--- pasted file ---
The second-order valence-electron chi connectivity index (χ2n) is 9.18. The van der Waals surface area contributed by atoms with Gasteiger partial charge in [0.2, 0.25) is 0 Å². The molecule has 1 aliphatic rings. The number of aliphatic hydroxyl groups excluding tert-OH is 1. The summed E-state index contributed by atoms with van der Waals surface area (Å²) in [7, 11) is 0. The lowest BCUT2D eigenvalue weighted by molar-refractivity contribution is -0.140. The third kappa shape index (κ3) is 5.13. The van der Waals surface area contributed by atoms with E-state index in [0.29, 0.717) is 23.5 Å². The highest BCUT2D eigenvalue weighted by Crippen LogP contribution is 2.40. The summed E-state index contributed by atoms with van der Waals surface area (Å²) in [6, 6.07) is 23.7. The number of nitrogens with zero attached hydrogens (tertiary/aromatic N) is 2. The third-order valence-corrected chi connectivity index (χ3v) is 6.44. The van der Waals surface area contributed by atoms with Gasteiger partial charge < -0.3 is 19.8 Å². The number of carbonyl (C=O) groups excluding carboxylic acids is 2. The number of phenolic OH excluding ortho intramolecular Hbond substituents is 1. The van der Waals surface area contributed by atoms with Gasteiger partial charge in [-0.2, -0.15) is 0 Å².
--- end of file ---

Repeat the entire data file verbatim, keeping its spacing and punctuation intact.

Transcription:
The second-order valence-electron chi connectivity index (χ2n) is 9.18. The van der Waals surface area contributed by atoms with Gasteiger partial charge in [0.2, 0.25) is 0 Å². The molecule has 1 aliphatic rings. The number of aliphatic hydroxyl groups excluding tert-OH is 1. The summed E-state index contributed by atoms with van der Waals surface area (Å²) in [7, 11) is 0. The lowest BCUT2D eigenvalue weighted by molar-refractivity contribution is -0.140. The third kappa shape index (κ3) is 5.13. The van der Waals surface area contributed by atoms with E-state index in [0.29, 0.717) is 23.5 Å². The highest BCUT2D eigenvalue weighted by Crippen LogP contribution is 2.40. The summed E-state index contributed by atoms with van der Waals surface area (Å²) in [6, 6.07) is 23.7. The number of nitrogens with zero attached hydrogens (tertiary/aromatic N) is 2. The third-order valence-corrected chi connectivity index (χ3v) is 6.44. The van der Waals surface area contributed by atoms with Gasteiger partial charge < -0.3 is 19.8 Å². The number of carbonyl (C=O) groups excluding carboxylic acids is 2. The number of phenolic OH excluding ortho intramolecular Hbond substituents is 1. The van der Waals surface area contributed by atoms with Gasteiger partial charge in [-0.2, -0.15) is 0 Å².